her. If it was ambition to be king, his father would gladly resign the
cares of the crown, and suffer him to reign in his stead; or, if it was
love, everything should be sacrificed to get for him the wife he
desired, even if she were daughter of a king with whom the country was
at war at present!
'Madam,' replied the prince, whose weakness would hardly allow him
to speak, 'do not think me so unnatural as to wish to deprive my father
of his crown. As long as he lives I shall remain the most faithful of
his subjects! And as to the princesses you speak of, I have seen none
that I should care for as a wife, though I would always obey your
wishes, whatever it might cost me.'
'Ah! my son,' cried she, 'we will do anything in the world to save
your life ——and ours too, for if you die, we shall die also.'
'Well, then,' replied the prince, 'I will tell you the only thing
that will cure me —-a cake made by the hand of “Donkey Skin.” '
'Donkey Skin?' exclaimed the queen, who thought her son had gone
mad; 'and who or what is that?'
'Madam,' answered one of the attendants present, who had been with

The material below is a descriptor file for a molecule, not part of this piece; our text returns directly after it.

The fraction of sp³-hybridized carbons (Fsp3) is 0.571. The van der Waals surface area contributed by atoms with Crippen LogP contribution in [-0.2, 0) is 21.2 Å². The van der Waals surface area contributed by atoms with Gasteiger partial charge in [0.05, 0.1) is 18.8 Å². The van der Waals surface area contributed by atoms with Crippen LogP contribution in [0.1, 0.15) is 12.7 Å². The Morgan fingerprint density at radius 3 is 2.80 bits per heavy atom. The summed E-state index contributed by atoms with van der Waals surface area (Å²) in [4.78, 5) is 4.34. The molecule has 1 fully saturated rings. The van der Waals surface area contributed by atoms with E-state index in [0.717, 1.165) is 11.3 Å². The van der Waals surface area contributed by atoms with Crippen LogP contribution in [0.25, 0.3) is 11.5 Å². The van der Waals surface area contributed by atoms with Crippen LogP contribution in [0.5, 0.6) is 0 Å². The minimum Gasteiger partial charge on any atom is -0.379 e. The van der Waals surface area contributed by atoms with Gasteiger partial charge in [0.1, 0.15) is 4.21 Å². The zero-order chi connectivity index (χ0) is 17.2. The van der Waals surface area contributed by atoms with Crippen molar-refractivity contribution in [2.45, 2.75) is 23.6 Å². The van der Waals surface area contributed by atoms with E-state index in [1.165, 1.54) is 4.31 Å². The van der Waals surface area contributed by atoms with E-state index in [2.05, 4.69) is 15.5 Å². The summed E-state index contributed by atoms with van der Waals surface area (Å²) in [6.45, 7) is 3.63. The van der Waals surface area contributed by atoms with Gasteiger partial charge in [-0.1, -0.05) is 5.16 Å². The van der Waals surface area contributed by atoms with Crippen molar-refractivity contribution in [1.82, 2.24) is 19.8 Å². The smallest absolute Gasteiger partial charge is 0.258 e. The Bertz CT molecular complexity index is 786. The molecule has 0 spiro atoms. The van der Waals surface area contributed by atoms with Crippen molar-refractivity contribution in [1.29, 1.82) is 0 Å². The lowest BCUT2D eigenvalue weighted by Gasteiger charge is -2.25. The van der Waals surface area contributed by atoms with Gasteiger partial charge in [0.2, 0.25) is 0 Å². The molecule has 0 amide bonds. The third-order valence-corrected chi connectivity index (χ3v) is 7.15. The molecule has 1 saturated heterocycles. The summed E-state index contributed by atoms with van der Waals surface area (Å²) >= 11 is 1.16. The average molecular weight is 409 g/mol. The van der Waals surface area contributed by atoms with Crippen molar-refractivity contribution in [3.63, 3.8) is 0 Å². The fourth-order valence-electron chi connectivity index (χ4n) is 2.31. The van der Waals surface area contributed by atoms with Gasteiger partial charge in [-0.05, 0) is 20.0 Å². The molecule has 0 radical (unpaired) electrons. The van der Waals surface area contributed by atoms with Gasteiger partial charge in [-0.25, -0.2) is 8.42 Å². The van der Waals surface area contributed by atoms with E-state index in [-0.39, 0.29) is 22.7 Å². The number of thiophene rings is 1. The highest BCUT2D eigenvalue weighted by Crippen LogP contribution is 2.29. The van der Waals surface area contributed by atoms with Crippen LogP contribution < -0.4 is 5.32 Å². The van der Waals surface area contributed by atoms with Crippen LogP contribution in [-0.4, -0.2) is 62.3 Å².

the prince at the farm, “'Donkey Skin” is, next to the wolf, the most
disgusting creature on the face of the earth. She is a girl who wears a
black, greasy skin, and lives at your farmer's as hen-wife.'
'Never mind,' said the queen; 'my son seems to have eaten some of
her pastry. It is the whim of a sick man, no doubt; but send at once
and let her bake a cake.'
The attendant bowed and ordered a page to ride with the message.
Now it is by no means certain that 'Donkey Skin' had not caught a
glimpse of the prince, either when his eyes looked through the keyhole,
or else from her little window, which was over the road. But whether
she had actually seen him or only heard him spoken of, directly she
received the queen's command, she flung off the dirty skin, washed
herself from head to foot, and put on a skirt and bodice of shining
silver. Then, locking herself into her room, she took the richest
cream, the finest flour, and the freshest eggs on the farm, and set
about making her cake.
As she was stirring the mixture in the saucepan a ring that she
sometimes wore in secret slipped from her finger and fell into the
dough. Perhaps 'Donkey Skin' saw it, or perhaps she did not; but, any
way, she went on stirring, and soon the cake was ready to be put in the
oven. When it was nice and brown she took off her dress and put on her
dirty skin, and gave the cake to the page, asking at the same time for
news of the prince. But the page turned his head aside, and would not
even condescend to answer.
The page rode like the wind, and as soon as he arrived at the palace
he snatched up a silver tray and hastened to present the cake to the